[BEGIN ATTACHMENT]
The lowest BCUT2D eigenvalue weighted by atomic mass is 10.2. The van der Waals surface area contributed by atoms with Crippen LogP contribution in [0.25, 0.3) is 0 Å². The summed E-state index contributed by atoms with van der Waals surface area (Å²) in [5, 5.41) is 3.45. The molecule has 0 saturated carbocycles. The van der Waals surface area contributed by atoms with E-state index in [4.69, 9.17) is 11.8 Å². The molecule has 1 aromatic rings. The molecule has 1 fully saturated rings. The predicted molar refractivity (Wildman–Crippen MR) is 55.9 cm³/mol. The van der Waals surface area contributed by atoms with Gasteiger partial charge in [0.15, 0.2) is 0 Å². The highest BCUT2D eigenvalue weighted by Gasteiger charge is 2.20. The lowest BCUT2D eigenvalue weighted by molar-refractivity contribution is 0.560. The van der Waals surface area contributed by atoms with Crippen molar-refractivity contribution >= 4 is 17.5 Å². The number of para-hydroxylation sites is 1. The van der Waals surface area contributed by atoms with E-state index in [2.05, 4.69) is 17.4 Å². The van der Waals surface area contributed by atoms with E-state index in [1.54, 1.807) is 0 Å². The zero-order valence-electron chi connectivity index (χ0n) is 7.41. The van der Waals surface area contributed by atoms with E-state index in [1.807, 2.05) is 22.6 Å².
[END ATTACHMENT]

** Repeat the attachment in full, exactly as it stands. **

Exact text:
The lowest BCUT2D eigenvalue weighted by atomic mass is 10.2. The van der Waals surface area contributed by atoms with Crippen LogP contribution in [0.25, 0.3) is 0 Å². The summed E-state index contributed by atoms with van der Waals surface area (Å²) in [5, 5.41) is 3.45. The molecule has 0 saturated carbocycles. The van der Waals surface area contributed by atoms with E-state index in [4.69, 9.17) is 11.8 Å². The molecule has 1 aromatic rings. The molecule has 1 fully saturated rings. The predicted molar refractivity (Wildman–Crippen MR) is 55.9 cm³/mol. The van der Waals surface area contributed by atoms with Gasteiger partial charge in [0.15, 0.2) is 0 Å². The highest BCUT2D eigenvalue weighted by Gasteiger charge is 2.20. The lowest BCUT2D eigenvalue weighted by molar-refractivity contribution is 0.560. The van der Waals surface area contributed by atoms with Crippen molar-refractivity contribution >= 4 is 17.5 Å². The number of para-hydroxylation sites is 1. The van der Waals surface area contributed by atoms with E-state index in [2.05, 4.69) is 17.4 Å². The van der Waals surface area contributed by atoms with E-state index in [1.54, 1.807) is 0 Å². The zero-order valence-electron chi connectivity index (χ0n) is 7.41. The van der Waals surface area contributed by atoms with E-state index in [1.807, 2.05) is 22.6 Å².